What’s the alternative to the status quo, if not single-payer and not the ‘public option’? I have yet to hear a conservative offer one.
In this particular case what puzzles me is why, having raised private money to spend on a treatment…
David Piepgrass
31

Are you being hyperbolic or have you not actually looked?

I ask earnestly because based on your Medium stories you seem to be fully informed about each side of any argument you participate in. Conservative proposed solutions are out there if you look for them — albeit they’re among heaps of rationing! or jingoistic couched superlatives about the status quo — so it leads me to think you are exaggerating or haven’t looked that hard. A quick google immediately finds:

That’s within 10 seconds of looking.

I didn’t find links for the following, but…

  • Megan McArdle has covered this topic in depth for a decade. In one recent post I can’t seem to find she even laid out her own king for a day “plan.”
  • Reason Magazine has covered the topic from a lot of angles of the years, especially on the certificate of need and scope of practice fronts.

Whether you find them persuasive is a different story.

As someone with a career in healthcare-ish, and also someone who has consumed a reasonable amount of care for my age as a testicular cancer patient, I find McArdle’s “but who in the current system is going to take a paycut?” argument against single payer being able to reduce our per capita expense persuasive. Single payer working on a go forward basis if implemented is different from single payer drastically reducing our current spending levels.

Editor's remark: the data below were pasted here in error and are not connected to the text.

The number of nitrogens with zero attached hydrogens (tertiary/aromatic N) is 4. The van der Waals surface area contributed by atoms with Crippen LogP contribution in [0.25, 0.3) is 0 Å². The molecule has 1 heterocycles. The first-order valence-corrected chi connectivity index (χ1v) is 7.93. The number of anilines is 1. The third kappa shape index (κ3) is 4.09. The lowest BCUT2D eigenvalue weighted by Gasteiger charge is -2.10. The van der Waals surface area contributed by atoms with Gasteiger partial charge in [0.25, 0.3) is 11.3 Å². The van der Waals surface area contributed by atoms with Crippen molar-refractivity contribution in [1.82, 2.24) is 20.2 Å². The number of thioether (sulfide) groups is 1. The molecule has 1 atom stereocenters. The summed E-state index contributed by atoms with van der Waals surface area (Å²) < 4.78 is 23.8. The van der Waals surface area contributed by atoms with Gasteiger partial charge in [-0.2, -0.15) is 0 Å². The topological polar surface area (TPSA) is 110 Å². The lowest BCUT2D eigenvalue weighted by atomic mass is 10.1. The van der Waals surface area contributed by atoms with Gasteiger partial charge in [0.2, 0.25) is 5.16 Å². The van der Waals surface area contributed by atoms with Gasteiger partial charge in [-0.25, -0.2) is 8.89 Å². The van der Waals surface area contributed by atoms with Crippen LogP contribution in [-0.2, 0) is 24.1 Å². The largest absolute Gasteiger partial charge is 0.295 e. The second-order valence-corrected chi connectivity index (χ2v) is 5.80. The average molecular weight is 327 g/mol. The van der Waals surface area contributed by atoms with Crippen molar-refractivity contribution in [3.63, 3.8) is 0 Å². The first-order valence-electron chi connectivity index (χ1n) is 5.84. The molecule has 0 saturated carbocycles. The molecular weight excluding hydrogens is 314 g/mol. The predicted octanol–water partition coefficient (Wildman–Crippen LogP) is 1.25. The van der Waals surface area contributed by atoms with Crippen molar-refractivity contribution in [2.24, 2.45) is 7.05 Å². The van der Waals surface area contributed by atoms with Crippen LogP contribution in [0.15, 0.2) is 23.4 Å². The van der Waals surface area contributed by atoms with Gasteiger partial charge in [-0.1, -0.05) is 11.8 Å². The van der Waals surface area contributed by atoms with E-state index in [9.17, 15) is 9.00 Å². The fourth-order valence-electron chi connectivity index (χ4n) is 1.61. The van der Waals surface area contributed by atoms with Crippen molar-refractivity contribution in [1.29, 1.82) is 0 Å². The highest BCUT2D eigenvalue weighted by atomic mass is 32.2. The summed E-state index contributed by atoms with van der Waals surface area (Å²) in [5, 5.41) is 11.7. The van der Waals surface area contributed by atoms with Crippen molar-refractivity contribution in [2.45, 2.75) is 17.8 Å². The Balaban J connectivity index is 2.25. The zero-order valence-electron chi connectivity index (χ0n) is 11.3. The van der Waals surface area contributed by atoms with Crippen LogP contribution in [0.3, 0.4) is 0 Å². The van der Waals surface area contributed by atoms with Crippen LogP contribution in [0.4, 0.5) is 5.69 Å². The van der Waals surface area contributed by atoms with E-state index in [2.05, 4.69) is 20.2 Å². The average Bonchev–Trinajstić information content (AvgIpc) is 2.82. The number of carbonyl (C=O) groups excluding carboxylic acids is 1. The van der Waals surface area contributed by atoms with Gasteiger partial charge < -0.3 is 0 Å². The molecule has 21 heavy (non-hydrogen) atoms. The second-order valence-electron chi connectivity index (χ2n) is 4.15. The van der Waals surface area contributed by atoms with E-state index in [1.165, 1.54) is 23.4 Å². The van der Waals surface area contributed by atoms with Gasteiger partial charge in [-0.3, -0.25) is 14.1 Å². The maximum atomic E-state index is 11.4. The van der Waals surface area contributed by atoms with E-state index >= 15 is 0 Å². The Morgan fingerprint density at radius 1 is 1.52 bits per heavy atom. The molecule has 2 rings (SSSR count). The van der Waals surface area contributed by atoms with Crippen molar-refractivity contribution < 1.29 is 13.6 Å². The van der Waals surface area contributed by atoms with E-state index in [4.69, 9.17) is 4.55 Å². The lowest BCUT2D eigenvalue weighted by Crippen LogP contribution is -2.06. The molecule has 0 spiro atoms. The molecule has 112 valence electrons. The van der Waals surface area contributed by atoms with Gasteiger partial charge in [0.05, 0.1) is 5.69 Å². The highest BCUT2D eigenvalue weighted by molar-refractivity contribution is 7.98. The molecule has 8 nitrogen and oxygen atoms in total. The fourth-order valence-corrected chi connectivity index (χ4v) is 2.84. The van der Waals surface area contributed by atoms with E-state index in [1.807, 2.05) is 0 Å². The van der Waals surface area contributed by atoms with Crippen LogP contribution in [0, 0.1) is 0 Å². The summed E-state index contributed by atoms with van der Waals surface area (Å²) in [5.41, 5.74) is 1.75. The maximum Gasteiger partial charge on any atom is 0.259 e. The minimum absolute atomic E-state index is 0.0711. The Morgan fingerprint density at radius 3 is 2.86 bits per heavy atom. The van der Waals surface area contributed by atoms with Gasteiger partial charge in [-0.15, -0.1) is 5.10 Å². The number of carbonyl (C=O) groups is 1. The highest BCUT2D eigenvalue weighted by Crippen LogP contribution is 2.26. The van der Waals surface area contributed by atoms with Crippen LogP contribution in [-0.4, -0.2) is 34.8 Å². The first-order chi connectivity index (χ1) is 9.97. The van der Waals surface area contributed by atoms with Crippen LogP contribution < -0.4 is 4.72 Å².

As far as my own views, between the status quo and single payer, give me single payer. It’s like replacing the current welfare state with UBI, just way less friction in the universal approach than there is the ineffective morass we have now.

But if we are talking optimal system I do lean towards freeer market: reduce barriers to caregiving and make customers pay directly for their insurance and much of their “routine” care. I guess it puts me in the Singapore or Swiss camp, conceptually at least. I’m not lobbying for copying any specific system at the moment.

On the barriers to entry front: I am continually flabbergasted at what $20 buys me at a restaurant vs a quick is this persistent cough my child has OK? check up. At the restaurant there is the food, which had to be grown/caught and delivered, the host/waitstaff time, the cooks making you a personal plate of food, then the clean up crew. At the doctor’s office less than 5 minutes of staff time, and if everything is fine (and 3 kids later it seemingly always is) nothing even happens, is a $30 copay and several hundred dollar bill for my insurance company. That’s madness. Hard to believe NPs, RNs or, gasp, even just knowledgeable unlicensed people, couldn’t offer the same service in Walmart or Walgreens for $15 a visit.

Now, I’m not making an argument there are no downsides to that. Keeping protected health info protected, protecting customers, public safety, etc.. There are valid reasons to onerously regulate health care, but we must acknowledge the cost of it. Would people rather have $10 visits from competent professionals or to only see doctors backed by hefty liability insurance?